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How An Abandoned Train Ended Up In A N.H. Forest

You've seen abandoned houses.  Windows broken or boarded up.  You've probably seen abandoned cars in the woods.  NHPR's Sean Hurley recently came upon an abandoned train in Bartlett.  To find out more about its history, he spoke with Conway Scenic Railroad Conductor Gordon Lang.

My first car was a 1936 Coupe De Ville.  At least that's what I told myself.  I was 11 years old and my Coupe de Ville was a crumpled wreck of an abandoned car locked in a thicket of trees with no road in sight. The seats were gone.  Tires gone.  Windows gone.  It's story was gone too.  I'd sit inside and spin the wheel and make those driving sounds that kids make and wonder where had my Coupe de Ville come from? And how had the whole forest grown up around it?  

I've been a fan of abandoned things ever since, so when, while skiing recently in Crawford Notch, I came upon an abandoned train - three coaches,  a swayback flat car, and a coal car - I had to climb aboard to take a look.

Abandoned things can look burned out even without any sign of fire. There's a smoke and cinder quality, as though time itself was a kind of incinerator.  I didn't make the train sounds as I once would have, but the three coaches still had a few surviving seats and I sat in each car and imagined the country flashing by and the knocking hustle of the wheels.

When I was 11, I couldn't find out the story of my Coupe de Ville, but I wondered if I could find out more about the abandoned train. And who better to ask than a local railway man.

Gordon Lang is a  train conductor on the Conway Scenic Railroad, and has passed the abandoned cars countless times on his way to Fabyan Station.  He says the Conway Scenic Railroad bought the cars in the late 90's.  

There was 5 of them and two of the cars are in use today. Some of them were Erie cars, some were Lackawanna cars.

The abandoned cars, Lang says, were electric and mounted with a pantograph that glided below power lines through Pennsylvania, New York, and New Jersey. 

And though he's been a train conductor for nearly 40 years, Lang didn't start off as a railway man.  In 1971...

I pulled into the old North Conway Post Office, which is the brick building by the railroad station and there set a big old steam engine. The old 7470 was being pushed into the round house for the first time and everybody standing there looking at it. So I walked over. That was my downfall!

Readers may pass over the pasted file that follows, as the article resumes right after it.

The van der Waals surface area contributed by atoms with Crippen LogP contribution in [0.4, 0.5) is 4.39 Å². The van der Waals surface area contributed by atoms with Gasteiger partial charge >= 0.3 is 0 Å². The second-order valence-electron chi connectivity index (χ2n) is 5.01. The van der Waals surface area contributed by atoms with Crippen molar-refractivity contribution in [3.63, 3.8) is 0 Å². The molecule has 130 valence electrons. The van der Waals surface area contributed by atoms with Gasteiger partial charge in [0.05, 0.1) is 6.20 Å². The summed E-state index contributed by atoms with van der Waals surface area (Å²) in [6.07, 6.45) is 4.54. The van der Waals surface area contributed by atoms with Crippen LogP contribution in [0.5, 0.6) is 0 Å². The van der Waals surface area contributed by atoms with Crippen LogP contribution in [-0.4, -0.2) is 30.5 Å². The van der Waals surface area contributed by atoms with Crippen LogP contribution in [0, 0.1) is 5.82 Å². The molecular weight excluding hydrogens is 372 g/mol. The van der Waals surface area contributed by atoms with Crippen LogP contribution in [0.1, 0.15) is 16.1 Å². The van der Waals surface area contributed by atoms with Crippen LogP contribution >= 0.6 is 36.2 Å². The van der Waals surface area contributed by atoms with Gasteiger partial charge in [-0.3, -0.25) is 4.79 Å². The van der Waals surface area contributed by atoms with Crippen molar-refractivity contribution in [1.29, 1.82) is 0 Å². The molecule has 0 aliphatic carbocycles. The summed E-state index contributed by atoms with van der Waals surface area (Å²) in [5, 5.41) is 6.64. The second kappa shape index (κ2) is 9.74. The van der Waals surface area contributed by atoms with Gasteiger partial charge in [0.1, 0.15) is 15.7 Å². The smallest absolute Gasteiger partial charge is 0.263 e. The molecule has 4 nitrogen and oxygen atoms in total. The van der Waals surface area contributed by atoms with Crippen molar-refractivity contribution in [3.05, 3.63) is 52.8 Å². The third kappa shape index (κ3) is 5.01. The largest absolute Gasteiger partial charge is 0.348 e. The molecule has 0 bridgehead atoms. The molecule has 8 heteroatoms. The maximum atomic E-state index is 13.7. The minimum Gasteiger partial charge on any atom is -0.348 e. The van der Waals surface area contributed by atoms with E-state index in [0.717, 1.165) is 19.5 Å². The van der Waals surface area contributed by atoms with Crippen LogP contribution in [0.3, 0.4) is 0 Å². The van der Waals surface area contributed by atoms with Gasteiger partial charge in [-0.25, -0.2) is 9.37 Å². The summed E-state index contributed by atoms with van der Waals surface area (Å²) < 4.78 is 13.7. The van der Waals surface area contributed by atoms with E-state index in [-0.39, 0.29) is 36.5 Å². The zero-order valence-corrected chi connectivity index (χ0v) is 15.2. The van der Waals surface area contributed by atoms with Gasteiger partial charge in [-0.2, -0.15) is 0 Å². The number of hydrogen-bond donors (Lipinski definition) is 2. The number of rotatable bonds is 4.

1971 was also the year of the first glimmerings of what would become the Conway Scenic Railroad.

Dwight Smith had the equipment. Carol Reed and Bill Levy had bought the land, the buildings and stuff. And didn't know what they were gonna do with them and so the three of them got together and August 4th of 74 we made our first trip to Conway. It took 3 hours to make the round trip cause the cylinder caulks kept opening with a brush (laughs). Then people saw us that Sunday and said "we want to go". Dwight says "We may get you there, but you may not get back!" So the first public run was Sunday the 5th.

40 years later and the Scenic Railroad is busier than ever.

After talking to Conductor Lang, I ski back over the snow covered tracks  to the Erie and Lackawanna cars. 

To climb aboard an abandoned train is to shift out of time.  It isn't now, it isn't then, and this leaning together in time is part of the attraction.  But equally drawing is the mystery about what such abandoned things are.  What they become.

To re-purpose a line from the writer William Gass, this train has been abandoned, but it has been abandoned to beauty.  It is no longer a train. It is itself. 

Sean Hurley lives in Thornton with his wife Lois and his son Sam. An award-winning playwright and radio journalist, his fictional “Atoms, Motion & the Void” podcast has aired nationally on NPR and Sirius & XM Satellite radio. When he isn't writing stories or performing on stage, he likes to run in the White Mountains. He can be reached at

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